In Regency England embroidery was unsuited to many of the fashions. There was relatively little professional embroidery for private use and what was worked was consciously “imperial” to demonstrate political strength.
Nineteenth century heralds tabard, embroidered by professionals.
In interior decoration pictures in silks and wools continued to evolve. The rise of a relatively prosperous middle class with a desire to emulate the comforts of their superiors lead to an expansion of embroidery – it was no longer the pastime of privileged ladies. Needlework started to develop into a standardised hobby.
Berlin Woolwork almost displaced sampler making and became extremely popular during the Victorian age. A number of chemical dyes were introduced in the mid-nineteenth century giving more and brighter colour choices. A feature of art in the early Victorian era was an interest in romantic, mediaeval subjects; incorporating castle, ruins etc. Berlin woolwork was extremely popular for over half a century. Patterns and kits became available.
Example of Berlin woolwork
In 1880 Russian embroidery helped to displace Berlin woolwork with the introduction of cross-stitch kits worked to patterns.
Indian muslin’s were much admired for their fineness and transparency and were ideal for pulled work and whitework. The development of Arkwrights looms meant that cotton could be produced at a reasonable cost in England. This lead to the popularity of pulled work and whitework and the development of industries producing such work mainly in Ayrshire and Ireland.
Part of a babies robe c.1860
The fashion for light embroidered muslin grew and was especially popular for children and babies clothes. The needlework was very different from the popular woolwork. Whitework was often sewn with a hook using cotton thread and the embroidery expanded to include other stitches such as satin and padded stitch in additional to chain stitch. Much of the Whitework industry was undertaken by homeworkers and exported to the US and Europe. “Coggeshall” embroidery from Essex was a light tambour work on muslin characterized by designs of wildflowers trailing over the fabric. “Moutmellick” embroidery was worked in Ireland with heavy white cotton over strong shiny cotton, the designs were of wild flowers and oak leaves, berries, corns and ferns.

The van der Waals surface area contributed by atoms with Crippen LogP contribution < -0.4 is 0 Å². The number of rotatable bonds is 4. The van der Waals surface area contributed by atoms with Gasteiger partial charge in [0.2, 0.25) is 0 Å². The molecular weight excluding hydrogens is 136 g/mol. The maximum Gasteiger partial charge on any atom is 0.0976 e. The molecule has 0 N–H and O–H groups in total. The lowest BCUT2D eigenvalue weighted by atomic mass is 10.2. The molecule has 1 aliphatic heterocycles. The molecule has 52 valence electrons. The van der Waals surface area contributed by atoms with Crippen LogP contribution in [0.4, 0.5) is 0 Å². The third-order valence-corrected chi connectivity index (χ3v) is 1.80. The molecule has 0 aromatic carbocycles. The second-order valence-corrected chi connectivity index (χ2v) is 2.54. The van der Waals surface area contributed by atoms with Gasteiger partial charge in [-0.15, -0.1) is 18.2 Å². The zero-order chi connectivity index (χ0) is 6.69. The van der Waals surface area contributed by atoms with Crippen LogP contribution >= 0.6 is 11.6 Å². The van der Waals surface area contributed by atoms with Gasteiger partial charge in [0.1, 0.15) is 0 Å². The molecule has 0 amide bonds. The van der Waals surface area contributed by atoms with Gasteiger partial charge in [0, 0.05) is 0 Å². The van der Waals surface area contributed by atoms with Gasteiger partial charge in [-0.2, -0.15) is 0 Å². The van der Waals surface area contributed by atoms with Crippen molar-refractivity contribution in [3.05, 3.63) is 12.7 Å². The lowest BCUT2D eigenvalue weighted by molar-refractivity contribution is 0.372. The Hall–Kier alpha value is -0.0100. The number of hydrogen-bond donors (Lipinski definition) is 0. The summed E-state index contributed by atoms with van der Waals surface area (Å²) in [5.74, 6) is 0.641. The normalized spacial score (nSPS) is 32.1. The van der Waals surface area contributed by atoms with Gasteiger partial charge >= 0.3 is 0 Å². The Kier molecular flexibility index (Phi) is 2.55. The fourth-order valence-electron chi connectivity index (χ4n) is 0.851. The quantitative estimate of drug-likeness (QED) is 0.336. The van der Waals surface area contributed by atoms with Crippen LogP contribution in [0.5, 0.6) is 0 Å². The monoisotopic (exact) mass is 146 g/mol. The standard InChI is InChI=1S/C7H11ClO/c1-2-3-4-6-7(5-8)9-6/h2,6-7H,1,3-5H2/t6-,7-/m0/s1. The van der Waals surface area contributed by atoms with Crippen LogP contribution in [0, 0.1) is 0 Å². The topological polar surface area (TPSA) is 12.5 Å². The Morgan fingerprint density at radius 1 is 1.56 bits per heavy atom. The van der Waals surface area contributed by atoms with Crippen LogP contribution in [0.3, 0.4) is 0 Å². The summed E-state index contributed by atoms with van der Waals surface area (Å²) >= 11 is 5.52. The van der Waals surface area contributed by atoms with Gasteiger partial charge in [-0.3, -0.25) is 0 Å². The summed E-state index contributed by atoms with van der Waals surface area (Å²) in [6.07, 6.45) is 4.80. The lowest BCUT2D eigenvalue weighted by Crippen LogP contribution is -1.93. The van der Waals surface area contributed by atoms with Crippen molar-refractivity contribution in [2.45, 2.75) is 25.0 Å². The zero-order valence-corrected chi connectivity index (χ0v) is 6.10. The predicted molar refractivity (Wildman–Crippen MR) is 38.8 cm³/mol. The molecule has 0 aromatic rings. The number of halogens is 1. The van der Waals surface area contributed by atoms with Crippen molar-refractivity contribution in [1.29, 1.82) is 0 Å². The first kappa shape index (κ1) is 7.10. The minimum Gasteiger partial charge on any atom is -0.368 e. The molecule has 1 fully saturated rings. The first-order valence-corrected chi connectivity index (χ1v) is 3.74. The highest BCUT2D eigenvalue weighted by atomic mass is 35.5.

In 1828 a multi-needle embroidery machine was invented and by 1859 used to produce economic trimmings for dresses and tablecloths. At a similar time the sewing machine was developed by Isaac Singer.
Samplers were often produced in schools and orphanages, often with letters, numbers and religious text.
Sampler worked at a Bristol Orphanage 1865
By 1870 there was a strong reaction to the lack of inventive style in Berlin woolwork; women began to want more ambitious and interesting patterns. Embroiderers returned to sourcing patterns from artists who often blended natural and garden foliage with mediaeval images of romance. The School of Art Needlework, founded in 1872 (and later known as the Royal School of Needlework) employed over 100 women and undertook commissions working
Embroidered panels designed by William Morris for his Red House c.1861
to designs by Edward Burne-Jones, William Morris, Lord Leighton and William Crane. “Kits” were produced and became a substantial business.
Many needlework societies were formed such as the Leek Embroidery Society which produced embroideries for churches and made a full-scale copy of the Bayeux Tapestry.
William Morris was the most significant artist who directly influenced needlework. He emphasised hand skills and traditional techniques. Needlework carried out under the guidance of Morris used straight stitches such as darning, long and short and satin. Plants and flowers were adapted into a characteristic artistic design. Morris loved all things beautiful, he used fine quality materials “we shall make the most of them and not forget that we are gardening with silk and gold thread”.
Towards the end of the C19th designs became influenced by Modernism and the Art Nouveau movement.